In 1968, Paul Ehrlich wrote in ‘The Population Bomb’ that “the battle to feed all of humanity is over” and that by the 1980s, four billion people would starve to death.  Ehrlich also believed that prices of the world’s resources would keep on rising, as they were finite and subject to ever-increasing demand.  In 1980, the economist Julian Simon challenged Ehrlich to stake $10,000 on his belief that the cost of raw materials would not rise in the long run.  Simon argued that any rises in the price of a resource would be temporary as it would provide incentives for people to look for more of it, to produce and use it more efficiently, and to develop substitutes.

Ehrlich took Simon up on his wager, and ten years later, paid out $576.07 after the prices of all the raw materials that Ehrlich chose (chromium, copper, nickel, tin and tungsten) fell in price (Desrochers, 2015).  In terms of the supply of minerals, then, necessity was the mother of invention.

Now let me take you back to 1965. Ester Boserup was a Danish economist, who suggested that food production can, and will, increase to match the needs of the population.  She worked for the United Nations, and she found that in the developing world, the threat of starvation and the challenge of feeding more mouths usually motivated people to improve their farming methods and invent new technologies in order to produce more food: another case of necessity driving invention.

janfeb2018_o99_populationbomb

Figure 3: Death tolls from famine compared to global population size, 1900-2010

Source: https://www.smithsonianmag.com/innovation/book-incited-worldwide-fear-overpopulation-180967499/

The term ‘Boserupian’ is now used to cover a wide range of ‘leaps forward’ which are provoked by concerns about the supply of an in-demand resource coming to a crisis point.  Human ingenuity plays a key role in such ‘leaps forward’ – and one genius was the Nobel Prize winning scientist Norman Borlaug, who, between the 1950s and 70s, spearheaded the ‘Green Revolution’ in Mexico, southern Asia and beyond.  The necessity of feeding the burgeoning numbers of the world’s poor was largely met by the invention of new strains of high-yielding and disease-resistant wheat.

If you broaden the definition of ‘inventions’ to cover innovative political solutions, there are even more reasons to be hopeful.  For instance, following the scientific proof of the contribution of harmful CFC gases to the depletion of the ozone layer, the 1987 Montreal Protocol banning them was signed, showing the rewards of political unity and commonality of purpose.  The hole in the ozone layer – a source of much anxiety a generation ago – is now forecast to close by 2050.

Fast forward to 2019, and to the biggest man-made environmental threat ever to face the world: climate change.  This truly is a ‘wicked problem’ – in that it is a problem that is difficult (or even impossible) to solve due to the existence of “incomplete or contradictory knowledge, the number of people and opinions involved, the large economic burden, and the interconnected nature of these problems with other problems” (Hubbard, n.d.).  The United Nations report is just the most recent of many which show that for humans to survive and thrive, there is a necessity for climate change to be solved.  But what ‘inventions’ exist to tackle it?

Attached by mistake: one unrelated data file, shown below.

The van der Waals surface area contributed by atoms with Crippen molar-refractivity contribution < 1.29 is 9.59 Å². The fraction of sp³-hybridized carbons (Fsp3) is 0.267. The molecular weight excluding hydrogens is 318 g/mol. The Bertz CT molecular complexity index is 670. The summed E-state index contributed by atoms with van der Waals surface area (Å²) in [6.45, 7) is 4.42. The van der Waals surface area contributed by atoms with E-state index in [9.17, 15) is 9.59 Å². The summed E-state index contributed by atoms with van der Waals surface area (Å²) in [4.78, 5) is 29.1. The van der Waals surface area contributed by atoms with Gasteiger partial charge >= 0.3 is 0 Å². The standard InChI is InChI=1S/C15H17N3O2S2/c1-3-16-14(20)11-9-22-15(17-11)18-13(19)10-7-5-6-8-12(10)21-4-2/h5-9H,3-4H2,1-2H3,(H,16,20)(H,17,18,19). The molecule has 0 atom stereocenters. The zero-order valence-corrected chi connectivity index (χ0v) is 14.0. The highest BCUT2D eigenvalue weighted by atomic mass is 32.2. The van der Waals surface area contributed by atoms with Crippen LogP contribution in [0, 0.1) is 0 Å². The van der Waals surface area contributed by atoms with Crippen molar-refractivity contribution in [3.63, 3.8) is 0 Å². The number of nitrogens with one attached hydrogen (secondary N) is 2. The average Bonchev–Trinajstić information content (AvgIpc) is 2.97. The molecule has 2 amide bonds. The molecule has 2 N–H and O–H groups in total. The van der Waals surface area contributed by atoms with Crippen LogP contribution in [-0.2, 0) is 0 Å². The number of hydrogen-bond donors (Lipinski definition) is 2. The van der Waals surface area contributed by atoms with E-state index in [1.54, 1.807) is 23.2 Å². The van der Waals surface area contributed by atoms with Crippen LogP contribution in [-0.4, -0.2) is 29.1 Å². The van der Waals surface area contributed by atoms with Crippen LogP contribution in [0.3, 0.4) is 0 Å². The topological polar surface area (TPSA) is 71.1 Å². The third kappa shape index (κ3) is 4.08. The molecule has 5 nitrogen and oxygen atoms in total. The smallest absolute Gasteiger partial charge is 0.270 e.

Some inventions have already begun to slow the march of climate change.  Renewable energy technology, aided by patchy government assistance, has advanced so much in the UK that in November last year, the capacity of renewable energy (mostly wind) overtook that of fossil fuels (Shresthsa, 2018).  In addition, an increase in the storage capacity and efficiency of batteries means that electric cars are entering the mainstream, and more and more countries are setting deadlines for the phasing out of petrol and diesel cars.

Other inventions are at a more exploratory stage. Carbon Capture and Storage (CCS) has been mooted as one of the possible saviours: this involves collecting carbon dioxide from a source such as a power station, then storing it underground.  A version combining this with biomass burning began at Drax earlier in the year. Bill Gates and other investors are behind an even more adventurous task: that of directly capturing carbon dioxide from the air and then using the gas to make carbon-neutral synthetic fuels (Vidal, 2018).

Direct Air Capture

Figure 4: An artist’s impression of a ‘direct air capture’ project

Source: https://www.theguardian.com/environment/2018/feb/04/carbon-emissions-negative-emissions-technologies-capture-storage-bill-gates

Some people place their faith in more ‘low tech’ solutions.  The most obvious of these is to soak up carbon dioxide via reforestation: this is occurring faster than deforestation in half of the world’s regions.  Another easy to implement method is painting roofs white – this reflects solar radiation back into the atmosphere and reduces interior temperatures, therefore having the additional effect of reducing energy consumption for air conditioning.  These ‘cool roofing’ projects are taking place in cities all around the world, from Ahmedabad to New York (Lewis, 2017).

A range of other solutions exist, and still more will no doubt be developed in the years to come.  However, we should not be complacent: these changes have not come ‘naturally’, or solely as a result of market forces.  Scientists, researchers, campaigners and politicians have all played their part in the inception and propagation of these ideas.  If we succumb to a narrative of despair about climate change, believing it to be overwhelming, then we do ourselves and later generations a disservice.  Let’s congratulate, support, fund and highlight the work of ‘climate change inventors’, because we need them now more than ever.

References:

Desrochers, P (2015) ‘The Simon-Ehrlich wager 25 years on’: https://www.spiked-online.com/2015/09/29/the-simon-ehrlich-wager-25-years-on/

Hubbard, R (n.d.) Wicked Problems: https://www.wickedproblems.com/1_wicked_problems.php

IPCC (2019) United in Science: https://www.ipcc.ch/2019/09/22/united-in-science-report-climate-summit/

Lewis, D (2017) ‘Cool roofs: beating the midday sun with a slap of white paint’ The Guardian, 13 April 2017

Shresthsa, P (2018) ‘UK renewables capacity overtakes fossil fuels for the first time’ in Energy Live News: https://www.energylivenews.com/2018/11/07/uk-renewables-capacity-overtakes-fossil-fuels-for-first-time/

Vidal, J (2018) ‘How Bill Gates aims to clean up the planet’ in The Observer, 4 February 2018: https://www.theguardian.com/environment/2018/feb/04/carbon-emissions-negative-emissions-technologies-capture-storage-bill-gates